400

Joint 2
200
0
0

2000

4000

6000

Vertical Load (N)

8000

10000

12000

Figure 3: Bending moment carrying capacity from the segmental joint tests

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The result implies that a simple support strip test could be used to substitute the routine segmental
joint test which is a basic requirement for most tunneling project. The simplicity of the simple
support test may enable and encourage engineer/designer to conduct a preliminary test to explore
his/her designed joint characteristics. Once joint stiffness can be defined; i.e., in term of bending
moment reduction factor, the segment liner can be properly designed according to assumed joint
behavior.

Figure 4 shows the typical test results obtained from the full ring test. In the present
study, three types of tested rings were used; namely, the intact ring, 4-segment ring and
6-segment ring. Each category was consisted of another three types of jointed specimen.
In Figure 4, the bending moment capacity of the 4- and 6- segment rings jointed by Joint
2 are plotted together with that of the intact ring case. It can be seen that the 4-segment
ring exhibits the stiffest flexural behavior. This is observed for all other tested cases.
Summary of the full ring test is given in Figure 5 where the bending moment reduction
factors are plotted against types of segmental joints (expressed in term of the angular
joint stiffness). The 4-segment ring always expresses stiffer bending moment carrying
capacity than the intact ring and 6-segment joint cases. However, when joint becomes
stiffer, the influence of joint type is diminished and the moment reduction factor
approaches 1. Wood (1975) suggested as expressed in Equation (2) that the 4-segment
tunnel liner can exhibit as stiff as the intact liner, as a consequence, the test result should
not be considered as an erroneous. It should also be noted that Equation (2) suggests a
moment reduction factor of (4 / 6) 2 = 0.44 for a 6-segment ring. This is equivalent to the
value obtained from the ring with weak segmental joint. As also shown in Figure 5, the
bending moment reduction factor derived from a simple beam support test can well
represent that obtained from the segmental joint and full ring tests.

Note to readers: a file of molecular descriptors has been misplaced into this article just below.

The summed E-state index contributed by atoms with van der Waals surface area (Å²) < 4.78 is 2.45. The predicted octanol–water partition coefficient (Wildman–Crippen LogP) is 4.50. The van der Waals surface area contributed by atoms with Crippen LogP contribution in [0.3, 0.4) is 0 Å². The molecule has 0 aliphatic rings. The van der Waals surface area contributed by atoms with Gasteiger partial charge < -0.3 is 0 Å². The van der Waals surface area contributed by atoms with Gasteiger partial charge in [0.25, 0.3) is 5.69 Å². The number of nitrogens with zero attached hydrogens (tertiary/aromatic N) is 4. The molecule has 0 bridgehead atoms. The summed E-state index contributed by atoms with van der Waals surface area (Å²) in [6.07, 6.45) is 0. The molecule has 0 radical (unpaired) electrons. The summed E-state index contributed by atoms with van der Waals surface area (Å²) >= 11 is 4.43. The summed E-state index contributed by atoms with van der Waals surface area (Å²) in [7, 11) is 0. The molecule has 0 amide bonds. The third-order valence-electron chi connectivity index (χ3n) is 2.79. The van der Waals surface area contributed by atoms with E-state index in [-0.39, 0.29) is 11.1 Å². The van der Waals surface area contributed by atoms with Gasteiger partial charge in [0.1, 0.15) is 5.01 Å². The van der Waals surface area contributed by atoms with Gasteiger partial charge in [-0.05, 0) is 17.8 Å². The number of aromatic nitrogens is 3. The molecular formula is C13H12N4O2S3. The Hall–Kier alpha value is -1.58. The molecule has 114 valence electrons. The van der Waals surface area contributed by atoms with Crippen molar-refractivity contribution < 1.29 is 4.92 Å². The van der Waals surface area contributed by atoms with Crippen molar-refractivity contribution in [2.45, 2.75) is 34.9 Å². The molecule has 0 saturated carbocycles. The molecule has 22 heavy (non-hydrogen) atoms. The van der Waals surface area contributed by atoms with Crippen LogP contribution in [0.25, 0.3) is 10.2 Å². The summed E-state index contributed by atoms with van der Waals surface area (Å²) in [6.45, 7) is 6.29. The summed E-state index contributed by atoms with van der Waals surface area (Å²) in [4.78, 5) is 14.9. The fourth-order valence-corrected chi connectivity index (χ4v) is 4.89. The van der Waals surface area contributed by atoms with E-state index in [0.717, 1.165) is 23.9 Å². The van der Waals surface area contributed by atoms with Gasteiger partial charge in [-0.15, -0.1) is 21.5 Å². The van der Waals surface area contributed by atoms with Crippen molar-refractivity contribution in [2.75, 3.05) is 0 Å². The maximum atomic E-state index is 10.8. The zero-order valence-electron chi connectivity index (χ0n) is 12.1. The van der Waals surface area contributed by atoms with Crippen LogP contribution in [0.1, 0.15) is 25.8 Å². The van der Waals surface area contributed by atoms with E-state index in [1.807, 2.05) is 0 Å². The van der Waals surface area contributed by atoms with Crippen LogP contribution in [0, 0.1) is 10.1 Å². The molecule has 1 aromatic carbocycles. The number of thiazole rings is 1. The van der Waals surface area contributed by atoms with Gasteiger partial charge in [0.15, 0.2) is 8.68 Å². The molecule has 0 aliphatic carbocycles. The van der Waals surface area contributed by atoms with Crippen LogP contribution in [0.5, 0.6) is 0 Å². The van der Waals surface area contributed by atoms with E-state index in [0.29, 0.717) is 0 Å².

CONCLUSIONS
The results obtained from the present study suggest that segmental joint behavior should
be defined before completing the details design of the tunnel liner. This is because the
selection of the bending moment reduction factor is greatly dependent on the strength of
the segmental joint. It is proposed from the present study that a simple beam support test
using similar joint configuration can be very useful in the preliminary design stage. Its
result can be effectively used to determine the moment reduction factor used in the actual
tunnel liner design.

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7
Vertical load (N)

2000

4000

6000

8000

10000

12000

Full ring (6 segments)


(Joint 2)

Bending moment (N-cm).

-1000

-2000

-3000

-4000

Full ring (4 segmenst)


(Joint 2)

-5000

Full ring test


Joint type : Join 2 (Table 1)

-6000

Full ring (non joint)

-7000

Figure 4: Typical test results obtained from full ring test (Joint type: Joint 2)

Bending moment reduction factor..

1.4
1.2
Non joint

Full ring : 4-segment ring


Full ring : 6-segment ring

0.8
0.6
Segmental joint test

0.4

Simple support test


0.2
0
0

1000

2000

3000

4000

5000

6000

7000

Angular joint stiffness (N-rad)


Figure 5: Comparison of the moment reduction factor obtained from (a) full ring
test, segmental joint test and (c) simple support test

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REFERENCES
1. Einstein, H. (1979) Simplified analysis for tunnel supports, Journal of Geotechnical
Engineering, 105, GT4, 499-518.
2. Koyama, Y. (2003) Present status and technology of shield tunneling method in
Japan, Tunneling and Underground Space Technology, 18, 145-159.
3. Lee, K. M. and X. W. Ge (2001) The equivalent of the jointed shield driven tunnel
lining to a continuous ring structure, Canadian Geotechnical Journal 38(3), 461-483

4. Peck, R. B. (1969) Deep excavations and tunneling in soft ground, Proc. 7th
Int. Conf. on Soil Mech. and Found. Engrg., Mexico, 1, 225-290.
5. Wood, A. M. (1975) The circular tunnel in elastic ground, Geotechnique,
25(1), 115-127.